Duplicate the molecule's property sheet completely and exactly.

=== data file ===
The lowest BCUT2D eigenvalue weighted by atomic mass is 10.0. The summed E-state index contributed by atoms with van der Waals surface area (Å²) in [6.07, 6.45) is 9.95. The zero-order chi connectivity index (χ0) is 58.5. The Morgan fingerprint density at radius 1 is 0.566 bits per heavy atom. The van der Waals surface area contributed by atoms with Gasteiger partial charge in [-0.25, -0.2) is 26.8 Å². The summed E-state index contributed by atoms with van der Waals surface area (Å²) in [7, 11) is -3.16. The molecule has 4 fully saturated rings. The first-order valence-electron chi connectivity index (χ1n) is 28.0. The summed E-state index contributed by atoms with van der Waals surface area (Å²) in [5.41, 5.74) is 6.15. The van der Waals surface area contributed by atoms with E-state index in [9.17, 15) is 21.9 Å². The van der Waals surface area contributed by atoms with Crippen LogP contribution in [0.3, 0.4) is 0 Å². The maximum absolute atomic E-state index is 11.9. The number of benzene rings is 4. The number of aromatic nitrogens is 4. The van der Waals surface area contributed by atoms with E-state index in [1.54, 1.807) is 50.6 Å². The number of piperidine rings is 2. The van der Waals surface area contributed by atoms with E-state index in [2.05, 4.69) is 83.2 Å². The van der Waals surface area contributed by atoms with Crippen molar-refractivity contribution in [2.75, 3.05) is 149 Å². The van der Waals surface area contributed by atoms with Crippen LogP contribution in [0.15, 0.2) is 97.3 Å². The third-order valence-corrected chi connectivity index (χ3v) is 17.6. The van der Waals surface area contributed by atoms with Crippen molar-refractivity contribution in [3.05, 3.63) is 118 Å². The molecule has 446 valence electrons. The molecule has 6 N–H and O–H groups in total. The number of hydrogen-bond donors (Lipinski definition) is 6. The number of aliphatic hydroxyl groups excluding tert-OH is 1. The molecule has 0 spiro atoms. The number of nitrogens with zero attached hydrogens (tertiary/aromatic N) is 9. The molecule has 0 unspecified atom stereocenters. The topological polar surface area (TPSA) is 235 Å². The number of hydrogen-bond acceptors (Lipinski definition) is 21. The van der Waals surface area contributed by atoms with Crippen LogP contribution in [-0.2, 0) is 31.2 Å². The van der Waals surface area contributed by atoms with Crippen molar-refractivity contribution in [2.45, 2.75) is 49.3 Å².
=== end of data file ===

The lowest BCUT2D eigenvalue weighted by atomic mass is 10.0. The summed E-state index contributed by atoms with van der Waals surface area (Å²) in [6.07, 6.45) is 9.95. The zero-order chi connectivity index (χ0) is 58.5. The Morgan fingerprint density at radius 1 is 0.566 bits per heavy atom. The van der Waals surface area contributed by atoms with Gasteiger partial charge in [-0.25, -0.2) is 26.8 Å². The summed E-state index contributed by atoms with van der Waals surface area (Å²) in [7, 11) is -3.16. The molecule has 4 fully saturated rings. The first-order valence-electron chi connectivity index (χ1n) is 28.0. The summed E-state index contributed by atoms with van der Waals surface area (Å²) in [5.41, 5.74) is 6.15. The van der Waals surface area contributed by atoms with E-state index in [9.17, 15) is 21.9 Å². The van der Waals surface area contributed by atoms with Crippen LogP contribution in [0.3, 0.4) is 0 Å². The maximum absolute atomic E-state index is 11.9. The number of benzene rings is 4. The number of aromatic nitrogens is 4. The van der Waals surface area contributed by atoms with E-state index in [1.54, 1.807) is 50.6 Å². The number of piperidine rings is 2. The van der Waals surface area contributed by atoms with E-state index in [2.05, 4.69) is 83.2 Å². The van der Waals surface area contributed by atoms with Crippen molar-refractivity contribution in [2.75, 3.05) is 149 Å². The van der Waals surface area contributed by atoms with Crippen LogP contribution in [0.15, 0.2) is 97.3 Å². The third-order valence-corrected chi connectivity index (χ3v) is 17.6. The van der Waals surface area contributed by atoms with Crippen molar-refractivity contribution in [3.05, 3.63) is 118 Å². The molecule has 446 valence electrons. The molecule has 6 N–H and O–H groups in total. The number of hydrogen-bond donors (Lipinski definition) is 6. The number of aliphatic hydroxyl groups excluding tert-OH is 1. The molecule has 0 spiro atoms. The number of nitrogens with zero attached hydrogens (tertiary/aromatic N) is 9. The molecule has 0 unspecified atom stereocenters. The topological polar surface area (TPSA) is 235 Å². The number of hydrogen-bond acceptors (Lipinski definition) is 21. The van der Waals surface area contributed by atoms with Crippen LogP contribution in [-0.2, 0) is 31.2 Å². The van der Waals surface area contributed by atoms with Crippen molar-refractivity contribution in [2.45, 2.75) is 49.3 Å².